It's no secret really.
Ask any older player what it takes and invariably you boil down to 3 things:
USE YOUR TIME
THINK CHECKS, CAPTURES & THREATS
Somehow I find the chief failings of our young players (based on my observations at the recent Serangoon Inter-team tournament) is that their level of concentration is generally lower to that of the older players. When a player concentrates, he starts to work out relationships between his pieces and his opponents. He will be aware of what can happen when one of his pieces leaves a square, which can be occupied by his opponent if there is insufficient control of it.
I am guilty of this in my first game whereby I lost a Queen, so really it can happen to anyone. No excuses! I could have paid dearly for it but I was lucky. That lesson woke me up real fast and for the remaining games I concentrated hard for every game and it was amazing how much the mind's eye can see once in that mode. I didn't waste any time working out my moves, although I must say my intuition was on form that weekend and allowed me to quickly pick the best moves on the board. Well, it did falter towards the end when tiredness crept in. Other than that, I generally played up to my expectations.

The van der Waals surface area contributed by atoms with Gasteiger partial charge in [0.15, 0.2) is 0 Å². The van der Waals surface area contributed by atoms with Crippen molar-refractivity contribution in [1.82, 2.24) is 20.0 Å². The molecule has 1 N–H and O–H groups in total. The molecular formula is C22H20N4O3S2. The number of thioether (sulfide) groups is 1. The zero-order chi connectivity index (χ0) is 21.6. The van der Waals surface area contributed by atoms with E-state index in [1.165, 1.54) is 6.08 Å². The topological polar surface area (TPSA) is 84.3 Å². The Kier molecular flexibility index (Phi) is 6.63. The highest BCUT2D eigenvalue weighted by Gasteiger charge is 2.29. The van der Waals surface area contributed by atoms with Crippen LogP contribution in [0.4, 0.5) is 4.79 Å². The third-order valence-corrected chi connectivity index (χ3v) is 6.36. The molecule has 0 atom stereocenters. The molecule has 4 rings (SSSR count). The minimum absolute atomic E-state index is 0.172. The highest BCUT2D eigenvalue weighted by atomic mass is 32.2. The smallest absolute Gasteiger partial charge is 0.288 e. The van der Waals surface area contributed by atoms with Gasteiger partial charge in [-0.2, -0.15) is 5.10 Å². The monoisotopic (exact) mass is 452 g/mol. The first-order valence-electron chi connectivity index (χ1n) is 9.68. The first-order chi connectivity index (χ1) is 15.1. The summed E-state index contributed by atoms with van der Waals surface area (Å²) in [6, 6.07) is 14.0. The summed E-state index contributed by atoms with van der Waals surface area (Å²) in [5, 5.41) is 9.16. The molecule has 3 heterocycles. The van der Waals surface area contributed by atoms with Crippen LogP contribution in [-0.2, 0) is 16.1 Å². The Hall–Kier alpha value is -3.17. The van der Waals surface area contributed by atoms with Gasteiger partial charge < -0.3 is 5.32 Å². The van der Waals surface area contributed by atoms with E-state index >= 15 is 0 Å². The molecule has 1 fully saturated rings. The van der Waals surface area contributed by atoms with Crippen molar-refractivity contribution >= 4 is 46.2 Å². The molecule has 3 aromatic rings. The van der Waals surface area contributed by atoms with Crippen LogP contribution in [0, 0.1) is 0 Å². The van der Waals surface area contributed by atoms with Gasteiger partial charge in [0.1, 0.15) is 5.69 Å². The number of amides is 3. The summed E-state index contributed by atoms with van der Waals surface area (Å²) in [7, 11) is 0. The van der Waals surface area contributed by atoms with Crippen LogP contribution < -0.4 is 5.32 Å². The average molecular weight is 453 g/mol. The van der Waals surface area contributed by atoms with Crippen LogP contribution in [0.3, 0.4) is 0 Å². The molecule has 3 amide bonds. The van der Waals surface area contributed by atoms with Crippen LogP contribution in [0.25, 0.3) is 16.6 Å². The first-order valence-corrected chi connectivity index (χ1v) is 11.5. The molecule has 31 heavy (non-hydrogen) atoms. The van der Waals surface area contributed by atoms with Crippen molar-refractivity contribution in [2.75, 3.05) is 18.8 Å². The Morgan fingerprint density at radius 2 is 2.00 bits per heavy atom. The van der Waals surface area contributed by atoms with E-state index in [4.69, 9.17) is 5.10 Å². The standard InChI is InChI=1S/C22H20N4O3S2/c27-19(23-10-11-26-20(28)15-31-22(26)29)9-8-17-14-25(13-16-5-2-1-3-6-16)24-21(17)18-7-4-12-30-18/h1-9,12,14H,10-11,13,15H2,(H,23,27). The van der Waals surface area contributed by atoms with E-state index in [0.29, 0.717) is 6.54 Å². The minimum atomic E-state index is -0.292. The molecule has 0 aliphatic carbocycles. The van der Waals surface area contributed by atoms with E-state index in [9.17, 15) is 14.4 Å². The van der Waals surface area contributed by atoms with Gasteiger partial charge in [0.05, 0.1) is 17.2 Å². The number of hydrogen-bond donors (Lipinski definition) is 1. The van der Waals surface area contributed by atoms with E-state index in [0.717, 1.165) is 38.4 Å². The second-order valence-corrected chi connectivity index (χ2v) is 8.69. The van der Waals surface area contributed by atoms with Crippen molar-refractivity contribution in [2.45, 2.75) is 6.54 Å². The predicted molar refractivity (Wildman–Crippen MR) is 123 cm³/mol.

My opponents generally did not play their best moves, much a times I was surprises that they often did not follow the thread of the game and surprised me with their responses. It was as if I was doing my thing and they did theirs, only to be rudely shocked when loss of material or mate stared at their faces. Here I am convinced that many simply do not ask themselves what I was doing with my move, whereas I could not understand what they were doing in the light of my threats. So converting the wins was simple.
If there is anything to learn from our games, I think, its simply this: If you don't think your opponent opposite you is trying to win the game and pay no attention to his moves, then be ready to face defeat again and again until you wake up. This advice goes to my students, especially those who have lost badly. To get better, one must learn to question what went wrong and be up to facing the lessons to be learnt. Otherwise, playing tournament after tournament does nothing to help - only to perfect your "mistakes".